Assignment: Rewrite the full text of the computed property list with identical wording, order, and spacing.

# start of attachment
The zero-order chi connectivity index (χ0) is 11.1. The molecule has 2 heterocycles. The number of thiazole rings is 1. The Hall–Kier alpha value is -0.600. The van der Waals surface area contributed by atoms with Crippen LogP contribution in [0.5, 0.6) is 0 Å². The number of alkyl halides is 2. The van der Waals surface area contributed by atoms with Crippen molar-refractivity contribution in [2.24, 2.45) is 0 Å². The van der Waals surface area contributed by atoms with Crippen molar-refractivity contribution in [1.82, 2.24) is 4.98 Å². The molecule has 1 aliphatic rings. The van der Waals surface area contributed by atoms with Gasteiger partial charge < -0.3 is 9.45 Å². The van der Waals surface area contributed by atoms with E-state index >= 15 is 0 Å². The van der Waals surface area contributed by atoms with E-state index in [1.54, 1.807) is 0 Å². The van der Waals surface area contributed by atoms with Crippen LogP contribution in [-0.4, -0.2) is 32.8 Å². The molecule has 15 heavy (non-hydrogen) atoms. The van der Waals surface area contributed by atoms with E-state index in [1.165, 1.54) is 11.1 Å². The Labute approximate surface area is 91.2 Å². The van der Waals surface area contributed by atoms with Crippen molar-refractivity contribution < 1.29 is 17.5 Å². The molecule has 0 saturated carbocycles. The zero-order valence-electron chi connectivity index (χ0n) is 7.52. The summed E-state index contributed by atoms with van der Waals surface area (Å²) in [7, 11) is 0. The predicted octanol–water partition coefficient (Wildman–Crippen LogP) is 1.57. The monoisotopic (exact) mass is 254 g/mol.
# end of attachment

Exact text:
The zero-order chi connectivity index (χ0) is 11.1. The molecule has 2 heterocycles. The number of thiazole rings is 1. The Hall–Kier alpha value is -0.600. The van der Waals surface area contributed by atoms with Crippen LogP contribution in [0.5, 0.6) is 0 Å². The number of alkyl halides is 2. The van der Waals surface area contributed by atoms with Crippen molar-refractivity contribution in [2.24, 2.45) is 0 Å². The van der Waals surface area contributed by atoms with Crippen molar-refractivity contribution in [1.82, 2.24) is 4.98 Å². The molecule has 1 aliphatic rings. The van der Waals surface area contributed by atoms with Gasteiger partial charge < -0.3 is 9.45 Å². The van der Waals surface area contributed by atoms with E-state index >= 15 is 0 Å². The van der Waals surface area contributed by atoms with E-state index in [1.54, 1.807) is 0 Å². The van der Waals surface area contributed by atoms with Crippen LogP contribution in [-0.4, -0.2) is 32.8 Å². The molecule has 15 heavy (non-hydrogen) atoms. The van der Waals surface area contributed by atoms with E-state index in [1.165, 1.54) is 11.1 Å². The Labute approximate surface area is 91.2 Å². The van der Waals surface area contributed by atoms with Crippen molar-refractivity contribution < 1.29 is 17.5 Å². The molecule has 0 saturated carbocycles. The zero-order valence-electron chi connectivity index (χ0n) is 7.52. The summed E-state index contributed by atoms with van der Waals surface area (Å²) in [7, 11) is 0. The predicted octanol–water partition coefficient (Wildman–Crippen LogP) is 1.57. The monoisotopic (exact) mass is 254 g/mol.